Mount Chimaera

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Area near Yanartaş. Some say this geothermically active region was the inspiration for the myth of the Chimera.

Mount Chimaera was the name of a place in ancient Lycia, notable for constantly burning fires. It is thought to be the area called Yanartaş in Turkey, where methane and other gases emerge from the rock and burn. Some ancient sources considered it to be the origin of the myth of the monster called the Chimera, because of similarities described below.

Ctesias is the oldest traceable author to offer this euhemerizing theory. We know of this because of a citation by Pliny the Elder, who in his second book of Historia Naturalis identified the Chimera with the permanent gas vents in Mount Chimaera, in the country of the ancient Lycian city of Phaselis, which he described as being "on fire", adding that it "...indeed burned with a flame that does not die by day or night." Pliny was quoted by Photius and Agricola.

Strabo and Pliny are the only surviving ancient sources who would be expected to discuss a Lycian toponym, but the placename is also attested by Isidore of Seville and Servius, the commentator on the Aeneid. Strabo held the Chimaera to be a ravine on a different mountain in Lycia, placing it unhesitatingly in the vicinity of the Cragus Mountains, the southern part of the present Babadağ, some 75 km due west as the crow flies, and Isidore quotes writers on natural history (see below) that Mount Chimaera was on fire here, had lions and goats there, and was full of snakes over there. Servius goes so far as to arrange these with the lions on the peak of the mountain, pastures full of goats in the middle, and serpents all about the base, thus imitating Homer's description of the monster.

The site was identified by Sir Francis Beaufort in 1811, as the modern Turkish Yanar or Yanartaş, which was described by Thomas Abel Brimage Spratt in his Travels in Lycia, Milyas, and the Cibyratis, in company with the late Rev. E. T. Daniell. The discussion on the connection between the myth and the exact location of Mount Chimera was started by Albert Forbiger in 1844, and George Ewart Bean was of the opinion that the name was allochthonous and could have been transferred here from its original location further west, as cited by Strabo, owing to the presence of the same phenomenon and the fires.

The fires of Yanartaş at night.


  • Fingunt et Chimaeram triformem bestiam; ore leono, postremis partibus draco, media caprea. Quam quidam Physiologi non animal, sed Ciliciae montem esse aiunt, quibusdam locis leones and capreas nutrientem, quibusdam ardentem, quibusdam plenum serpentibus. Hunc Bellorophontes habitabilem fecit, unde Chimaeram dicitur occidisse. Isidore of Seville, Etymologiae 11.3.36
    • The Chimera is depicted as a three-formed beast; a lion in front, a python in its hinder parts, goatlike in the middle. Certain writers on natural history say it isn't an animal, but a mountain in Cilicia, which in some places feeds lions and goats, in some burns, in some is full of snakes. Bellerophon made this habitable, whence he is said to have "killed Chimaera".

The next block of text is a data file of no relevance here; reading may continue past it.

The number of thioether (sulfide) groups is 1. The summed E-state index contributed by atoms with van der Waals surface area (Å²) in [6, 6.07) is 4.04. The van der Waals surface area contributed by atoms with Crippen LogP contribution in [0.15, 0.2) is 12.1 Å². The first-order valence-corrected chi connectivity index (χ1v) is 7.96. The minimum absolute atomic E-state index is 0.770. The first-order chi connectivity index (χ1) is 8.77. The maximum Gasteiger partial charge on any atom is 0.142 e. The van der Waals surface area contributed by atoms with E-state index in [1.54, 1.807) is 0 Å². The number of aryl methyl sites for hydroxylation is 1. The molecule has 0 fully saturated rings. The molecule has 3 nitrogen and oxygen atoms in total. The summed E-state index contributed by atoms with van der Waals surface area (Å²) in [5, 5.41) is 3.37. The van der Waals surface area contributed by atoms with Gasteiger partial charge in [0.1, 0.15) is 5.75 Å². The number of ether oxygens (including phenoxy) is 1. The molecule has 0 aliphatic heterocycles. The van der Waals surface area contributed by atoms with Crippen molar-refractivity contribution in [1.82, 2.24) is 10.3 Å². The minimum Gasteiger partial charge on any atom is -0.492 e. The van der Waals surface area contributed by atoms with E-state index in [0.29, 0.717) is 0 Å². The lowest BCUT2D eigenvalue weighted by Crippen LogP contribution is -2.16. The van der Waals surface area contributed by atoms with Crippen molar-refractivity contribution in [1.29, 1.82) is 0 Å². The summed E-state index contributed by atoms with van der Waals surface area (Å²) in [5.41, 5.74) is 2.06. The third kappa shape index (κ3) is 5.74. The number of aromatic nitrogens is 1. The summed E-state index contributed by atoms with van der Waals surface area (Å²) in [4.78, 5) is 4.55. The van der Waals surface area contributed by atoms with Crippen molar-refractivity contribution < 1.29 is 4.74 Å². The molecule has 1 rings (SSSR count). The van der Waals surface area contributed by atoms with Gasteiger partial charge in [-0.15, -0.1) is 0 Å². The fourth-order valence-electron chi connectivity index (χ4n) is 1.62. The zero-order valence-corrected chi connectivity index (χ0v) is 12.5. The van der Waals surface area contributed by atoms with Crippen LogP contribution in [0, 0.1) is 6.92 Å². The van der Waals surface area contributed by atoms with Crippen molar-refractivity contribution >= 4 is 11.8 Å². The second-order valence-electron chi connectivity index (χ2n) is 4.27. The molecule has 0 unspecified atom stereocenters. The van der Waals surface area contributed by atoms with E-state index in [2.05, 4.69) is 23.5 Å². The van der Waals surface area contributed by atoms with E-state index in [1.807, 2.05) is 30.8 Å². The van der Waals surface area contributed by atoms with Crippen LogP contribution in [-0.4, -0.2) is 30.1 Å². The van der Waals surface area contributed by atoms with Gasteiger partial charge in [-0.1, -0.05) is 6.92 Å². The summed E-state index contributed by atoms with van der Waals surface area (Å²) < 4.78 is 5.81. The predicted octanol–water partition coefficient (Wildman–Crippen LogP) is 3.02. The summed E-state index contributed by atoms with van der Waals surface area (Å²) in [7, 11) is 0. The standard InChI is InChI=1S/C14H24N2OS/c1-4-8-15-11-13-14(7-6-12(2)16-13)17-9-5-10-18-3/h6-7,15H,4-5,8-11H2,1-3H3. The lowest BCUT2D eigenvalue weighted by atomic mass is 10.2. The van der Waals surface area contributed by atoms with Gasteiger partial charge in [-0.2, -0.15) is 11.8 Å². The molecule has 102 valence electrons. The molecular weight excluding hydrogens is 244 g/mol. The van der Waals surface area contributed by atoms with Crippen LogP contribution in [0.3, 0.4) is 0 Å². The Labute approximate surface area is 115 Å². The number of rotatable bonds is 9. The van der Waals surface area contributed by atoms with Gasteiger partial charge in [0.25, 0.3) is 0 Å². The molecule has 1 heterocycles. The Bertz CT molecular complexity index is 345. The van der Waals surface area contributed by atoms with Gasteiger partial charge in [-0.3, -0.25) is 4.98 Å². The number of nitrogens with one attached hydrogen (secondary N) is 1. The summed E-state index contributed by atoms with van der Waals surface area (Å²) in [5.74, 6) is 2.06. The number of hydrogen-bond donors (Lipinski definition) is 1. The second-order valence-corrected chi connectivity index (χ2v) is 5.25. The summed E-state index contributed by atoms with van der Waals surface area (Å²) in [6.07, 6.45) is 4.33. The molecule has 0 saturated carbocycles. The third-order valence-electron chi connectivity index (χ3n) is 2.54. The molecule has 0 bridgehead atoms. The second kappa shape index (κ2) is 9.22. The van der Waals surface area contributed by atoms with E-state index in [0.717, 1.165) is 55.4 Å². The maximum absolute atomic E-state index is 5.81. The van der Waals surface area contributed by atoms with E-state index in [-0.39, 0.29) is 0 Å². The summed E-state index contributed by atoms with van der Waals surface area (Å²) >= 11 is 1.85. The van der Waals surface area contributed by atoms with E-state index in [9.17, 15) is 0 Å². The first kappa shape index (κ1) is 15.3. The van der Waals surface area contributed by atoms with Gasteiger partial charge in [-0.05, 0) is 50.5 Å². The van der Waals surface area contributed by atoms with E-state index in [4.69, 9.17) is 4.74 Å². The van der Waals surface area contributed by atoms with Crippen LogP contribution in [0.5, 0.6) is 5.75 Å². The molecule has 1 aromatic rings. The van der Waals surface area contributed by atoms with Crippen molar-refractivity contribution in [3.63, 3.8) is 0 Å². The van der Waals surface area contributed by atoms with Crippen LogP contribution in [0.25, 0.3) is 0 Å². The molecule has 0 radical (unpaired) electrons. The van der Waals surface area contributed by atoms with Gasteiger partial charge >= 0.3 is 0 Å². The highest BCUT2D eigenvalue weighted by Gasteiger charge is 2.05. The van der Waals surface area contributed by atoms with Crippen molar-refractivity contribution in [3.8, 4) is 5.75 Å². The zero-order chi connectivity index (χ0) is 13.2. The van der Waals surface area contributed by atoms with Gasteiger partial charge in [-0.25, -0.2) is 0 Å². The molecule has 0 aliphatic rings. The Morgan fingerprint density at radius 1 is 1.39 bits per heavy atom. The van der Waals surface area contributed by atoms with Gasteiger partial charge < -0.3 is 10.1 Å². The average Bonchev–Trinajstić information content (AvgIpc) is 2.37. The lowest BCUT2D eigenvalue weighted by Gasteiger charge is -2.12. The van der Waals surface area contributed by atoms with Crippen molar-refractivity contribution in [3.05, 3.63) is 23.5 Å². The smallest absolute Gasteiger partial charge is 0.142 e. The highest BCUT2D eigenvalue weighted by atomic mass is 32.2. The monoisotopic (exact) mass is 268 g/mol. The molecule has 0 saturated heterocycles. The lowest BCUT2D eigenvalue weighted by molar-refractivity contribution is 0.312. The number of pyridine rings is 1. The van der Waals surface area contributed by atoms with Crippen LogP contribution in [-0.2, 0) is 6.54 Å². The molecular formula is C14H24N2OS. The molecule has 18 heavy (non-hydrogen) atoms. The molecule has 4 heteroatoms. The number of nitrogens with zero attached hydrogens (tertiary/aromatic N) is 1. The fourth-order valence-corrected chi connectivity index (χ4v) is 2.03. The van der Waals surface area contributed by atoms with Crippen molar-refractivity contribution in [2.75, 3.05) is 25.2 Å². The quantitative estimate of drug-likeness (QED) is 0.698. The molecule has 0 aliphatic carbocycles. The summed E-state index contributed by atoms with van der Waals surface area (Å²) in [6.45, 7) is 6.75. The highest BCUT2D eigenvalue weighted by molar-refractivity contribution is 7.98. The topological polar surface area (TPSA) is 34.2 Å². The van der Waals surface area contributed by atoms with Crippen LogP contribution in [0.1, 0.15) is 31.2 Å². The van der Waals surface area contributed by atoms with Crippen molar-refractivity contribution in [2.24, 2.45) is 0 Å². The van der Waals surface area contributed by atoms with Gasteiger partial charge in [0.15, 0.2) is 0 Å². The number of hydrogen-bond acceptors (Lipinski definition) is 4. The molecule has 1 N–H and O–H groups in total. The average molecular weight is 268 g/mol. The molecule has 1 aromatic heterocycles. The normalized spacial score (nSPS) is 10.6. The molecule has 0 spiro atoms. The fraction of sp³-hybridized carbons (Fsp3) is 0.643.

• Isidore unetymologically connected Lycia and Cilicia, as below.
  • Lycia nuncupata quod ab oriente adjuncta Ciliciae sit. Nam habet ab ortû Ciliciam, ab occasû et meridie mare, a septentrione Cariam. Ibi est mons Chimaera, qui noctibus aestibus ignem exhalat: sicut in Siciliâ Aetna et Vesuvius in Campaniâ. Isidore of Seville, Etymologies 14,3,46.
  • Pliny 2.105 Mayhoff
  • Pliny 5.43
  • Pliny 5.53
    • Chimaera as a geographical reference point. (English)
      • "Cape" is a gloss of the translator.
    • Perseus's English version of Pliny differs in chapter numbering; these become 2.110, 5.28, 5.35 resp.
  • Servius on Aeneid 6.288.
    • "In fact, there is a Mount Chimaera..."
  • Strabo 14.3.5,"a certain ravine, Chimaera, stretching up from the coast." (English)
  • Near Adratchan, not far from the ruins of Olympus, a number of rounded serpentine hills rise among the limestone, and some of them bear up masses of that rock. At the junction of one of these masses of scaglia with the serpentine, is the Yanar, famous as the Chimæra of the ancients, rediscovered in modern times by Captain Beaufort. It is nothing more than a stream of inflammable gas issuing from a cavern, such as is seen in several places among the Apennines. The serpentine immediately around the flame is burnt and ashy, but this is only for a foot or two, the immediate neighborhood of the Yanar presenting the same aspect as it wore in the days of Seneca, who writes "Laeta itaque regio est et herbida, nil flammis adurentibus" Letters 79,3 Such is the Chimæra—
    ...flammis que armata chimæra*—
deprived of all its terrors. It is still, however, visited as a lion by both Greeks and Turks, who make use of its classic flames to cook kebobs for their dinners. [Footnote: *Virgil, Æ, vi. 288] Spratt, op. cit. (London, 1847) Vol. II, p.181-2
  • In Lycia regio notissima est (Hephaestion incolae vocant), foratum pluribus locis solum, quod sine ullo nascentium damno ignis innoxius circumit. Laeta itaque regio est et herbida, nihil flammis adurentibus sed tantum vi remissa ac languida refulgentibus. Seneca Epistles 79, 3

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